When she was just over 2.5 years old, she quit breastfeeding, co-sleeping and potty trained all in the same week. Shortly after that, I took her to daycare for the first time, and she ran off happily, not caring whether I stayed.
Some kids are just born a little insecure, and I firmly believe that if you just let them know that you'll be there as long or as much as they need you, they will relax and grow out of the behavior sooner. It's nice to finally read something that says following my instincts was the best thing to do.
Actually pretty helpful. My daughter is a week old. Sometimes she will nurse for about an hour, be done, and pass right out. Other times she will nurse for hours on end and right when I think she may be done. She wants more.
She usually likes to wake up and nurse until she falls back asleep. Now and then, she will be done and stay awake and relax for a while before she will either pass out or nurse again until she is passed out.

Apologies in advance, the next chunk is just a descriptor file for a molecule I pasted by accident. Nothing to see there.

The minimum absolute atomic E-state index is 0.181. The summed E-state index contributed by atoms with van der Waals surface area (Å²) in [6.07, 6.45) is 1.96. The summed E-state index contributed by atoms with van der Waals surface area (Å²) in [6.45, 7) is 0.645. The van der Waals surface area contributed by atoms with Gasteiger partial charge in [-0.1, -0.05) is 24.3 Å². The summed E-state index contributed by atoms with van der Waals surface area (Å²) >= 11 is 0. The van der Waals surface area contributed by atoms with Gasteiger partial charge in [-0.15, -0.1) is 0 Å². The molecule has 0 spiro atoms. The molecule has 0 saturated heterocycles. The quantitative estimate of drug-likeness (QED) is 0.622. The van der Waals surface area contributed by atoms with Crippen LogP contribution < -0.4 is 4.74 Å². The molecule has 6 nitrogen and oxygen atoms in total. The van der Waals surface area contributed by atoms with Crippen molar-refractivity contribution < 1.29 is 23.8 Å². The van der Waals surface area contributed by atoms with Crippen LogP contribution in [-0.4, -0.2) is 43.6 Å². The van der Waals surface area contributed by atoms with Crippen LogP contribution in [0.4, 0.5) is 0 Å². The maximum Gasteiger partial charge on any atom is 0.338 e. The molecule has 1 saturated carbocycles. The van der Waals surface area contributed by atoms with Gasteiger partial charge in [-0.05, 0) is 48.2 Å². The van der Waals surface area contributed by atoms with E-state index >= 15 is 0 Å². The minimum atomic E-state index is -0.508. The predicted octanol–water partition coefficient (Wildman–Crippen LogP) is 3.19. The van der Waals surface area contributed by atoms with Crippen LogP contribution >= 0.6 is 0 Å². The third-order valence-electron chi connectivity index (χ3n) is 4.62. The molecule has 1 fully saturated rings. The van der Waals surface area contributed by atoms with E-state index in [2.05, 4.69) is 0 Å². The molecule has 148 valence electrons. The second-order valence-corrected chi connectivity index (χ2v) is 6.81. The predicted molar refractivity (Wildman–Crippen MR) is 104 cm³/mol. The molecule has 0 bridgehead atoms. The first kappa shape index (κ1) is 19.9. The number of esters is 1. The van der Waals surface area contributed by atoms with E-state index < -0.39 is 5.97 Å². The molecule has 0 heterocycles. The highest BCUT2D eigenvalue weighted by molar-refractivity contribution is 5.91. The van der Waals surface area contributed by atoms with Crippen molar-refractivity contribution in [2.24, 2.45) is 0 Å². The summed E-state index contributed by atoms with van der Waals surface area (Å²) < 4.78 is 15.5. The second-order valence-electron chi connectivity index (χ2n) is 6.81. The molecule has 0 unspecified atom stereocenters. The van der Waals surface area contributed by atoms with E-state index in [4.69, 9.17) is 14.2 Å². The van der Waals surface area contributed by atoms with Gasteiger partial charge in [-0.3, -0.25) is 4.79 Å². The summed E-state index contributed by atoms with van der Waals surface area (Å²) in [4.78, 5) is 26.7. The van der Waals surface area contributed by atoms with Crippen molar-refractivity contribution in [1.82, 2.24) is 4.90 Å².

I usually let her nurse on one side until I notice she is slowing down, burp her for a good minute or two at least, then switch sides. She is usually on each side for about 15-30 minutes before I need to switch her.
And she usually never cries unless she is hungry or whenever she wants to be held.
Clustering feeding/nap questions
My son is now two weeks and one day old. So far, we've been breastfeeding on demand every 1-3 hours, swaddling him in the night, and having him sleep on his side. That has allowed him to sleep for five hours at a time.